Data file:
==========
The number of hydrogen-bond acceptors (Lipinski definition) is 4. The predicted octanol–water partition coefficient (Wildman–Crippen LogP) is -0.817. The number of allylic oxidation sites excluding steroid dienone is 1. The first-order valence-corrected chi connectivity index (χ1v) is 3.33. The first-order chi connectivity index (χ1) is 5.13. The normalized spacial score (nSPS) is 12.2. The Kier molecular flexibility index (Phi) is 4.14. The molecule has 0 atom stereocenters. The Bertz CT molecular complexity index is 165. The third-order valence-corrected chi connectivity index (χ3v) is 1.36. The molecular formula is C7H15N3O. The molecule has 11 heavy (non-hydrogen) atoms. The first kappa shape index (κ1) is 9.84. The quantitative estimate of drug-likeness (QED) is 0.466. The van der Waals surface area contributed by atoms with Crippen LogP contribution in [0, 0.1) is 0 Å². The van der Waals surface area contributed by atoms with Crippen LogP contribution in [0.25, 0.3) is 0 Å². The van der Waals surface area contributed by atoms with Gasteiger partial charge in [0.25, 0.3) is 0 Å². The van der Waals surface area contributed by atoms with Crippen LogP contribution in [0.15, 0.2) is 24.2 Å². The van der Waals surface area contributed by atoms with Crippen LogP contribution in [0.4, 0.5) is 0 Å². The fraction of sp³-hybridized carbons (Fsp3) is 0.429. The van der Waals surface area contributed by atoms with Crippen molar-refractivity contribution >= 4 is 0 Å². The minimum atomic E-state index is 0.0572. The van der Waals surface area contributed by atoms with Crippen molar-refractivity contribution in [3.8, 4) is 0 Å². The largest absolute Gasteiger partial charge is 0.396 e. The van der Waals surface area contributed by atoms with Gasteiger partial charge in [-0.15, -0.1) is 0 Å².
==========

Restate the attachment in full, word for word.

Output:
The number of hydrogen-bond acceptors (Lipinski definition) is 4. The predicted octanol–water partition coefficient (Wildman–Crippen LogP) is -0.817. The number of allylic oxidation sites excluding steroid dienone is 1. The first-order valence-corrected chi connectivity index (χ1v) is 3.33. The first-order chi connectivity index (χ1) is 5.13. The normalized spacial score (nSPS) is 12.2. The Kier molecular flexibility index (Phi) is 4.14. The molecule has 0 atom stereocenters. The Bertz CT molecular complexity index is 165. The third-order valence-corrected chi connectivity index (χ3v) is 1.36. The molecular formula is C7H15N3O. The molecule has 11 heavy (non-hydrogen) atoms. The first kappa shape index (κ1) is 9.84. The quantitative estimate of drug-likeness (QED) is 0.466. The van der Waals surface area contributed by atoms with Crippen LogP contribution in [0, 0.1) is 0 Å². The van der Waals surface area contributed by atoms with Crippen LogP contribution in [0.25, 0.3) is 0 Å². The van der Waals surface area contributed by atoms with Gasteiger partial charge in [0.25, 0.3) is 0 Å². The van der Waals surface area contributed by atoms with Crippen LogP contribution in [0.15, 0.2) is 24.2 Å². The van der Waals surface area contributed by atoms with Crippen LogP contribution in [0.4, 0.5) is 0 Å². The fraction of sp³-hybridized carbons (Fsp3) is 0.429. The van der Waals surface area contributed by atoms with Crippen molar-refractivity contribution >= 4 is 0 Å². The minimum atomic E-state index is 0.0572. The van der Waals surface area contributed by atoms with Crippen molar-refractivity contribution in [3.8, 4) is 0 Å². The largest absolute Gasteiger partial charge is 0.396 e. The van der Waals surface area contributed by atoms with Gasteiger partial charge in [-0.15, -0.1) is 0 Å².